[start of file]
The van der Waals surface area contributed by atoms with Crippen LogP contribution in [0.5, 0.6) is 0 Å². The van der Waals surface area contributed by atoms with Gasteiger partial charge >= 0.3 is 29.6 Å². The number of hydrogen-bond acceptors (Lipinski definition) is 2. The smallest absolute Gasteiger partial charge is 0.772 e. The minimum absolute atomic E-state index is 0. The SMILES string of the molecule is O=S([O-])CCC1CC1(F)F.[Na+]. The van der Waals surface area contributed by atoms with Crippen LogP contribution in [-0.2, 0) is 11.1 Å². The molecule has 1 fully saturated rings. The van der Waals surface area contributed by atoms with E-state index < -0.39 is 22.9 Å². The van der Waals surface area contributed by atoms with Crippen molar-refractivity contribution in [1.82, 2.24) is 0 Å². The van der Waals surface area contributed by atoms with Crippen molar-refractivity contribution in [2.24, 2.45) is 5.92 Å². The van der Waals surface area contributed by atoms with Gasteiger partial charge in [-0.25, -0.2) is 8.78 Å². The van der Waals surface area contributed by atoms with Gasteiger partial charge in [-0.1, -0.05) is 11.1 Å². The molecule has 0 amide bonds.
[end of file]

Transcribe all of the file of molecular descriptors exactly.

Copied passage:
The van der Waals surface area contributed by atoms with Crippen LogP contribution in [0.5, 0.6) is 0 Å². The van der Waals surface area contributed by atoms with Gasteiger partial charge >= 0.3 is 29.6 Å². The number of hydrogen-bond acceptors (Lipinski definition) is 2. The smallest absolute Gasteiger partial charge is 0.772 e. The minimum absolute atomic E-state index is 0. The SMILES string of the molecule is O=S([O-])CCC1CC1(F)F.[Na+]. The van der Waals surface area contributed by atoms with Crippen LogP contribution in [-0.2, 0) is 11.1 Å². The molecule has 1 fully saturated rings. The van der Waals surface area contributed by atoms with E-state index < -0.39 is 22.9 Å². The van der Waals surface area contributed by atoms with Crippen molar-refractivity contribution in [1.82, 2.24) is 0 Å². The van der Waals surface area contributed by atoms with Crippen molar-refractivity contribution in [2.24, 2.45) is 5.92 Å². The van der Waals surface area contributed by atoms with Gasteiger partial charge in [-0.25, -0.2) is 8.78 Å². The van der Waals surface area contributed by atoms with Gasteiger partial charge in [-0.1, -0.05) is 11.1 Å². The molecule has 0 amide bonds.